Obesity in dogs, Part 2: Treating excess weight with a multiple-modality approach - Veterinary Medicine
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Obesity in dogs, Part 2: Treating excess weight with a multiple-modality approach
Excess weight in dogs is treatable, but it generally requires a lot of client education, as well as patience and dedication from pet owners. In this article, learn what to consider in a weight-loss plan for dogs and who else you might be helping in the process.


VETERINARY MEDICINE


FOOD-RELATED ATTITUDES AND BEHAVIOR

Many dogs become overweight or obese because of the social bonding that occurs with owners and their dogs during feeding. This human-animal-bond activity adds a strong behavioral component to the development of obesity, which must be addressed. Food is such an important part of daily culture that it is critically important to recognize how owners view food and the importance of nurturance within their family system, recognizing that the family pet may become part of that culture.

To achieve success in changing food-related attitudes and behaviors, it is important to substitute low-calorie treats, games, or grooming activities for table scraps or other high-calorie treats. Begging for food is more of a behavioral problem than it is a hunger problem, and if this relationship is not considered in weight-loss programs, the program is doomed to fail. In some cases, consulting with a veterinary behaviorist is an important part of the overall plan for weight loss.

PATIENT MONITORING

Monitoring and adjusting are critical in any weight-loss plan. The dog should be weighed on the same scale every two to four weeks. A healthy weight-loss goal is a loss of 1% to 2% of body weight a week.24 A pet's family members must understand how long the weight-loss plan may take, and they should be encouraged to focus on the progress rather than on a quantitative end goal.24

At each weight assessment, evaluate compliance by reviewing the amount fed with the owners, including treats and unmonitored food sources. A dog that is losing weight too fast is at risk for losing lean body mass and for demonstrating undesirable behaviors. If the dog is losing too slowly, is stable, or is gaining, further calorie restriction may be indicated; however, concurrently, increased physical activity is likely preferable to reduce the degree of metabolic slowdown.8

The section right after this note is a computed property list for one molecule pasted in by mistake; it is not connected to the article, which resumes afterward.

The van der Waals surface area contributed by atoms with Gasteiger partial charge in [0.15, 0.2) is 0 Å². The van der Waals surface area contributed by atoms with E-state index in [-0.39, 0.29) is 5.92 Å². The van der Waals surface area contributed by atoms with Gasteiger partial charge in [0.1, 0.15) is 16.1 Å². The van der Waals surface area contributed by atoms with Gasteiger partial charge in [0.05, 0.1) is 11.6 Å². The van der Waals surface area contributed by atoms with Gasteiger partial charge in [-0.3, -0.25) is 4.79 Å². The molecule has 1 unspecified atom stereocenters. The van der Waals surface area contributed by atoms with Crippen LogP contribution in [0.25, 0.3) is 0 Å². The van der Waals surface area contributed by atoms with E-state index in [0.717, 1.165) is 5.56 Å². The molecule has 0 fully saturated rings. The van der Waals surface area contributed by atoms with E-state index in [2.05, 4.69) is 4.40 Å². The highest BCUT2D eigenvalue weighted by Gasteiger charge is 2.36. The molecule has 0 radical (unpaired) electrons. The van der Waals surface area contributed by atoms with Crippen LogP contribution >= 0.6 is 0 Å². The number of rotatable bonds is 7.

Most evidence suggests that exercise improves the success rate of weight-loss programs.1,2,7,15-17,25 If possible, encouraging increased activity will facilitate more efficient weight loss and, once achieved, will help ensure maintenance of a lean body condition.

Adherence is crucial for the success of any weight-loss plan.8 A pet's family is responsible for feeding the correct amount of food and treats, weighing the pet regularly, following through on adjustments, exercising the pet, and controlling the dog's access to unmonitored food sources. The family must be committed to the weight-loss program for several months.

Consideration of concurrent diseases is also an important aspect of weight management. Indeed, many overweight companion animals must consume diets that may not be formulated for active weight loss. In these cases, it is advisable to consult with a veterinary nutritionist to ensure that appropriate and safe weight loss is possible.

CONCLUSION

Excess weight is the most common nutritional health problem in dogs, and obesity-associated risks continue to increase. Adipose tissue is a highly metabolically active endocrine organ, producing adipokines that are linked to inflammation and the inflammatory response. Thus, obesity is considered a chronic inflammatory disease, and many obesity-related risks may be attributed to this inflammatory state.

Obesity is treatable, and therapeutic options continue to increase. Additionally, a collaborative effort between owners and veterinarians is required to fully intervene in a sensitive and healthful manner and to monitor the situation when a companion animal needs to lose weight. Without this relationship, the meaning of food and feeding within the family system may potentially sabotage the intervention. But with an effective collaboration, the excess weight may be effectively addressed.

Editors' note: All of the authors of this article receive financial support from Waltham Pet Nutrition for a prospective human and canine obesity study entitled OPET: Owners and Pets Exercising Together.

Christopher G. Byers, DVM, DACVECC, DACVIM
VCA Veterinary Referral Associates
500 Perry Parkway
Gaithersburg, MD 20877

Cindy C. Wilson, PhD
Mark B. Stephens, MD, MS
Jeffrey Goodie, PhD, ABPP
Department of Family Medicine
School of Medicine Uniformed Services
University of the Health Sciences
Bethesda, MD 20814

F. Ellen Netting, PhD
School of Social Work
Virginia Commonwealth University
Richmond, VA 23284

Cara Olsen, PhD
Department of Preventive Medicine and Biometrics
School of Medicine Uniformed Services
University of the Health Sciences
Bethesda, MD 20814


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Source: VETERINARY MEDICINE,
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